From time to time, oversights in the visual production of a movie become legendary. What we call "movie bloopers." This occurred to me a couple of nights ago while I was watching the old movie version of Neil Simon's Biloxi Blues. In a pivotal last scene, Christopher Walken, as the deranged Sgt. Toomey, threatens to kill the lead protagonist (Matthew Broderick). Walken and Broderick have a running commentary, standing outside in the rain, with Sgt. Toomey in his uniform showing a row of ribbons on his shirt, inclusive of the purple heart. Problem is, going back and forth in the discussion between the two, sometimes you see the ribbons on Walken's chest, and sometimes you don't. I imagine they were doing numerous takes and, in-between , the make-up people would put on and take off the ribbons. It became disconcerting. I watched the scene wondering where the ribbons were. How come, during the conversation, sometimes he had them on and sometimes not?
Compared to other movie bloopers, this was minor. I recall when I was in the Marine Corps in Camp Pendleton (California) we always watched one movie that made us go wild, clapping and cheering. That was a Clint Eastwood spaghetti western, For a few Dollars More, where in one scene, Eastwood as the silent, poncho-attired hero meets Lee Van Cleef in a showdown. Just before the gunfight, both men stare at each other in the middle of town, with the Sergio Leone music in the background, ready to draw their guns. And just before the shoot-out, a 727 jet plane flies over Eastwood's right shoulder. We young marines must have watched that movie a dozen times just for that one scene. Imagine, a setting in the Old West in the 1800s with a jet plane flying overhead. Precious.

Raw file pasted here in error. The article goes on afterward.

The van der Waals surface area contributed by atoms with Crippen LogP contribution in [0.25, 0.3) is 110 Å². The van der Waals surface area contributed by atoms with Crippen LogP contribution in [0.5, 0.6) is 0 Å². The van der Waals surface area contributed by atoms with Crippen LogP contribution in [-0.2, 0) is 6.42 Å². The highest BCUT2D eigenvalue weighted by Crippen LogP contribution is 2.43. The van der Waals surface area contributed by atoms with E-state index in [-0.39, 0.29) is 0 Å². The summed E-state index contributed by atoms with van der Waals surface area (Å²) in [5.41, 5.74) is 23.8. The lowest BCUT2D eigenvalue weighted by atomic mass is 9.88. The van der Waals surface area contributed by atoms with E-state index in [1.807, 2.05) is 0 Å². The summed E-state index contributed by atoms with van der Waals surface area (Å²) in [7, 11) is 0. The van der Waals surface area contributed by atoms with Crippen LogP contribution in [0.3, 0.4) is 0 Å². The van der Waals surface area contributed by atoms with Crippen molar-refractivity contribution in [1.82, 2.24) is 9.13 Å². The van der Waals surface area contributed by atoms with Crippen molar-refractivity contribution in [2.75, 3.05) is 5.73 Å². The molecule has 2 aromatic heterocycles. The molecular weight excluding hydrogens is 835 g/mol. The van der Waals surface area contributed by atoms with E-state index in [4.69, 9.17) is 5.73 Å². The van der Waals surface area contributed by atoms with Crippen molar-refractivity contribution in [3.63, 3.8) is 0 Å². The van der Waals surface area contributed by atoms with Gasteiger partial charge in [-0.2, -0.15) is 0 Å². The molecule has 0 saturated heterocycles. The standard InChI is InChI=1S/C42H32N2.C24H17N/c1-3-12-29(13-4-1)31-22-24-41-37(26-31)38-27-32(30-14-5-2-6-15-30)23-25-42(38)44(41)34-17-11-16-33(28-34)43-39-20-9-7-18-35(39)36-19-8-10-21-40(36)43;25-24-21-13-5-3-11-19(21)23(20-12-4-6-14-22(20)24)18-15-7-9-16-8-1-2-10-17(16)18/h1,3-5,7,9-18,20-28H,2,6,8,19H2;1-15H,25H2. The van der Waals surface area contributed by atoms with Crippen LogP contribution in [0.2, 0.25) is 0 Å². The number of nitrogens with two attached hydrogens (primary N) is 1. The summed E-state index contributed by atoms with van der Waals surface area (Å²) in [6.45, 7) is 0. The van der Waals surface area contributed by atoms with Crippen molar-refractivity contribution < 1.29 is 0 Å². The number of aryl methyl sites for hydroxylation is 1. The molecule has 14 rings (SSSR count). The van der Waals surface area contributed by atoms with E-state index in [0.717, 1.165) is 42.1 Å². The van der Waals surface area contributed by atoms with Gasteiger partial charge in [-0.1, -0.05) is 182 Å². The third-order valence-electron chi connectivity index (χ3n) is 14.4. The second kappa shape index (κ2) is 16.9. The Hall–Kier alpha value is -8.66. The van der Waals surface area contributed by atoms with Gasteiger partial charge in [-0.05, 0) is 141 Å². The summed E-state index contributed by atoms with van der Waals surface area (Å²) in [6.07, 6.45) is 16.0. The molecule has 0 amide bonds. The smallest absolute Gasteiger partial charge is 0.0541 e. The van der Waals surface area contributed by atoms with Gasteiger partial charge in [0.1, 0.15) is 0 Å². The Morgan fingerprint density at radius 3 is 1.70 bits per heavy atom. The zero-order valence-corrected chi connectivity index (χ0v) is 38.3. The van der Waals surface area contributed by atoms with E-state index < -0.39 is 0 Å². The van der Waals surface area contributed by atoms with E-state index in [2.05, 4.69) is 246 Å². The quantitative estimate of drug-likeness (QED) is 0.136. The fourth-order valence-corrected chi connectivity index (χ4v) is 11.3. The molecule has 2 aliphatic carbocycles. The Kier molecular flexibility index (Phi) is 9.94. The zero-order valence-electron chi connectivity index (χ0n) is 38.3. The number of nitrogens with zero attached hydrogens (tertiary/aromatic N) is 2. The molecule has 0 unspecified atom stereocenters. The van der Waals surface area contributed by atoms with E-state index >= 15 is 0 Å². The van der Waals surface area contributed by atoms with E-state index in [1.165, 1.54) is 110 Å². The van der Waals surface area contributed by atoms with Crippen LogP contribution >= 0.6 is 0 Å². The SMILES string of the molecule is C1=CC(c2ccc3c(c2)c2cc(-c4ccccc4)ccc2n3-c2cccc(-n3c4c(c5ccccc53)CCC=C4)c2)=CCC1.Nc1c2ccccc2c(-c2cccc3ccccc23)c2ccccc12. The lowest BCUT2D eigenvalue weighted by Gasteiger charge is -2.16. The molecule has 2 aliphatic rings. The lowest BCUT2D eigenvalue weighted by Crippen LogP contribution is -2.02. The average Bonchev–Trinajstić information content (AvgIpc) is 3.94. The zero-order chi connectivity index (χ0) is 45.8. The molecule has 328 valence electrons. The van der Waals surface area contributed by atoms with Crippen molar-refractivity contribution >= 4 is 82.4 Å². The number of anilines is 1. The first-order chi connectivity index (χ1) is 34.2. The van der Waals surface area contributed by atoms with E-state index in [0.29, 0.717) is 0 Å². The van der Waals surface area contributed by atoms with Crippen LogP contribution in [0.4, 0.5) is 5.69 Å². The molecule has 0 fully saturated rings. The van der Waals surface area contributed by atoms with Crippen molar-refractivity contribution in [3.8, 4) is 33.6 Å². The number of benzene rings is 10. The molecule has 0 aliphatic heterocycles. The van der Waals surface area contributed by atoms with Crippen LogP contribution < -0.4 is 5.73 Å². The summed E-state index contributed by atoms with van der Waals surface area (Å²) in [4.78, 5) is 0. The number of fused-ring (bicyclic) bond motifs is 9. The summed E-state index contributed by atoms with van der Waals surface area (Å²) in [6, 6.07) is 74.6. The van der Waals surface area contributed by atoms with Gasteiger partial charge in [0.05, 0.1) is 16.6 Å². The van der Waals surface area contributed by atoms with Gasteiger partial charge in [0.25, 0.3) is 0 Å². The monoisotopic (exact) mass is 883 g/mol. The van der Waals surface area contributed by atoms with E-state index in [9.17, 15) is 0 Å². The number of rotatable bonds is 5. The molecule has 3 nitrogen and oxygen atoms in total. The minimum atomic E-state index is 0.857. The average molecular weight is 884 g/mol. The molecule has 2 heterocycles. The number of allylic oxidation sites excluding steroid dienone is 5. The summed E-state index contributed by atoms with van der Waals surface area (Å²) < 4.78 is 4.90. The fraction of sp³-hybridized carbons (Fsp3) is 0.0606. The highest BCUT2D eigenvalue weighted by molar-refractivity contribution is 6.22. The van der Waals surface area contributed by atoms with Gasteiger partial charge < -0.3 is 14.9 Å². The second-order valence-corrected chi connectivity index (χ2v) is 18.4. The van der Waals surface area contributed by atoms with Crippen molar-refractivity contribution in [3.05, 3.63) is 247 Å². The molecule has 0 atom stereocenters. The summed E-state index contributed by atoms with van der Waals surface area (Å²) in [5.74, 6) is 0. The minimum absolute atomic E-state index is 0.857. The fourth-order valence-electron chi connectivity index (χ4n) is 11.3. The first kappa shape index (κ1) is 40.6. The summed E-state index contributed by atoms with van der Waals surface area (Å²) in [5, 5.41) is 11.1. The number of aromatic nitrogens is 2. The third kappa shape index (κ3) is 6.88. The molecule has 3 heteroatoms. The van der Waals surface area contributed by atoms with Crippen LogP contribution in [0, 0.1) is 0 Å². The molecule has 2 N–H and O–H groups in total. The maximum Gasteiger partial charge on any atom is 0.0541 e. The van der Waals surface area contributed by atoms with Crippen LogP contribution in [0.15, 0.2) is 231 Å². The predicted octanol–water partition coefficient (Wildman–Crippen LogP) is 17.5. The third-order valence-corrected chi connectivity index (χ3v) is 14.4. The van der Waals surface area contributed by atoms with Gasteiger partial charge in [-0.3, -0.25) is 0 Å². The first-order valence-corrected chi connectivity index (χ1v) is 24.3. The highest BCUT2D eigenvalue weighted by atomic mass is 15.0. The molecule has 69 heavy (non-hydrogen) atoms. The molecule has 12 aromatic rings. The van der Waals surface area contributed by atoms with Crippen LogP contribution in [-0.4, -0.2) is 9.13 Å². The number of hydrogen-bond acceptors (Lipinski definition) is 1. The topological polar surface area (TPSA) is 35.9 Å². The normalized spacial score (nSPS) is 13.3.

But the most memorable movie blooper I recall was from the epic, Cleopatra, where Liz Taylor, as the Nile queen, says a tearful goodbye to Julius Caesar (Rex Harrison) just before he departs for Rome. A group of soldiers come to escort Caesar and salute him by snapping a fist to their chests. Well, one of the centurions is wearing a Rolex watch. Priceless. And this 2,000 years before wrist watches were invented.
Recently I discovered they were showing Cleopatra on a movie channel. I told my wife she just had to watch this scene with the Roman soldiers and the watch. Alas, the scene was cut from this version. I imagine, somewhere along the line someone picked up on it. But, once in a while, when a movie blooper like this happens, it just makes my day.
Labels: Biloxi Blues, Christopher Walken, Cleopatra, Clint Eastwood, Julius Caesar, Lee Van Cleef, Matthew Broderick, Sergio Leone